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Wild, written and directed by Nicolette Krebitz, is a German drama that completely wastes an intriguing premise, because of awful execution.
Ania (Lilith Stangenberg) is a young woman stuck in the trappings of day-to-day existence. She’s quiet and introverted, has a mundane, thankless job and a strained relationship with her family. One day she sees a stray wolf in a park on her way to work and is profoundly affected by the experience. As her newly found obsession with wolves deepens, Ania begins to abandon the ways of civilization and instead embraces a more primal way of life.
This is a great premise for a compelling, provocative drama. The opening does a good job of setting up Ania’s frustration with her dull, muted everyday life. Her connection with the wolf makes her feel more alive than anything else, but also pushes her to dangerous, dark extremes – a good movie would build that transition gradually, allowing the audience to develop a sense of understanding and maybe even sympathy for the character.
Wild flat out fails to do so, as Ania begins acting strangely almost immediately. She goes out on her balcony to howl at the sky the same day she saw the wolf and we see her soon after licking blood from her hands from the steaks she bought to try and feed it. There’s absolutely no sense of escalation to her behavior – she’s dangerously obsessed right with wolves right from the start.
That puts up a barrier between the character and the audience that the movie never manages to resolve. It makes it impossible to care about Ania – she just comes across as unstable and crazy, with little to no redeeming qualities. It also makes the movie’s continuous attempts to shock you completely ineffective. When everything Ania does is crazy, the shock value doesn’t go up, it goes down. You just started to get used to it and it ends up being quite numbing and boring.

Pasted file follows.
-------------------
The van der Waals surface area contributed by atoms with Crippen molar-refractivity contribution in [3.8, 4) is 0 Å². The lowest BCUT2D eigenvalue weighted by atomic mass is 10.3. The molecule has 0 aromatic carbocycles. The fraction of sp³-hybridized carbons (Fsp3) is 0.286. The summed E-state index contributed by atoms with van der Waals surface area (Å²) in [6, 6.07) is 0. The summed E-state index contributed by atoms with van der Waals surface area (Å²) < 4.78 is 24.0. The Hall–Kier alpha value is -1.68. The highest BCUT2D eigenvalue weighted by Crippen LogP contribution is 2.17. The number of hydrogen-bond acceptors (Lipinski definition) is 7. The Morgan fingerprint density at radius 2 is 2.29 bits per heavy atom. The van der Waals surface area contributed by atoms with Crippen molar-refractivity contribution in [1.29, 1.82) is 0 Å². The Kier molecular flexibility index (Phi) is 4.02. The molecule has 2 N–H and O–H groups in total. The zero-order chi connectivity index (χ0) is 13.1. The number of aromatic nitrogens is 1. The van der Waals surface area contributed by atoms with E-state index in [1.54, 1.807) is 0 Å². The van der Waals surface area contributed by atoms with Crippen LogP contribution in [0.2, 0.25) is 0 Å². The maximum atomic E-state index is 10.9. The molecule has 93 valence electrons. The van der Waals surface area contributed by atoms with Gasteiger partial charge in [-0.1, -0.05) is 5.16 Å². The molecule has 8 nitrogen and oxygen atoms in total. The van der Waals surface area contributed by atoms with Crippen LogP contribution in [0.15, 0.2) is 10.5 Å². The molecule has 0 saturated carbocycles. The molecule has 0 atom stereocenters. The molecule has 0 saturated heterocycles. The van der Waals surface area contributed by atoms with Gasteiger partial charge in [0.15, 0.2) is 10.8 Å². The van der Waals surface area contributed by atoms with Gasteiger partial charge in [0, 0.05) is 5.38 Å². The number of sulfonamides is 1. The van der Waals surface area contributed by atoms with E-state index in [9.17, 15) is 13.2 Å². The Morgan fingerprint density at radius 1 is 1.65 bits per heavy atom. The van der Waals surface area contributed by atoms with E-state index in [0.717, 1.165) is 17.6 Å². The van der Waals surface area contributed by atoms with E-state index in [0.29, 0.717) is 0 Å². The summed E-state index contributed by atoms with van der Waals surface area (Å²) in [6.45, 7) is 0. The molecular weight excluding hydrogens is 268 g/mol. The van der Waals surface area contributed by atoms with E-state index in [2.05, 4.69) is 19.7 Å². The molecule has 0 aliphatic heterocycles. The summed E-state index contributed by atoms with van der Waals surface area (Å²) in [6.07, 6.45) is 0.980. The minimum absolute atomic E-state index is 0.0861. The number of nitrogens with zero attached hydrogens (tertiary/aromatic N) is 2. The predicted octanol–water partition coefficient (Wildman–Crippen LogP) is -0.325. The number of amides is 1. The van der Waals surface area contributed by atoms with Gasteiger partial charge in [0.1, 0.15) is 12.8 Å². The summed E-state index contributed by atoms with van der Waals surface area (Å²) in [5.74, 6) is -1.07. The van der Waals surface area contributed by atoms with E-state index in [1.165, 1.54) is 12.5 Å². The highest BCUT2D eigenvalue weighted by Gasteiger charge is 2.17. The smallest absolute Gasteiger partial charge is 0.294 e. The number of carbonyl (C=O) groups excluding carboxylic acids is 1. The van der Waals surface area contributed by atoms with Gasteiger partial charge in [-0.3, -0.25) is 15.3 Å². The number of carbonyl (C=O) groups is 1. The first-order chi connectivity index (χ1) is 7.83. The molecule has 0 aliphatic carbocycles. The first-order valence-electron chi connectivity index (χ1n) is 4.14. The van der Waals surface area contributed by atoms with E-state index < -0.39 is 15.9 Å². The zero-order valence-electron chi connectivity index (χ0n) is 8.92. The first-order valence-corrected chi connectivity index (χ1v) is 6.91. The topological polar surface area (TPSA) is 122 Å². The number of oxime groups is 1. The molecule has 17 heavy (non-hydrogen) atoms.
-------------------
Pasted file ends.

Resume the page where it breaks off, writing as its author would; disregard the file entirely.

Imagine if Walter White had been running around poisoning children and ordering hits on people in the very first season – Breaking Bad would have probably been cancelled pretty quickly. He may be a dangerously unsympathetic character, but the show painstakingly developed him as such over time. We see his humanity slowly being chipped away and that makes him both complex and interesting. Even Frank Underwood, who literally smothers a puppy in the opening scene of the pilot of House of Cards, has layers to his character that make him a fully realized, three-dimensional human being. His ambitions and frustrations, at least the start of the show, were something you could understand, even if his methods were often questionable or even downright contemptuous.
Wild has the makings of the right idea when it comes to fleshing out Ania’s motivations, but spends most of its runtime making her wholly unsympathetic. The result is neither compelling, shocking, thought-provoking or funny, unintentionally or otherwise. It’s just a deeply unpleasant and pointless viewing experience that fails to do much of anything.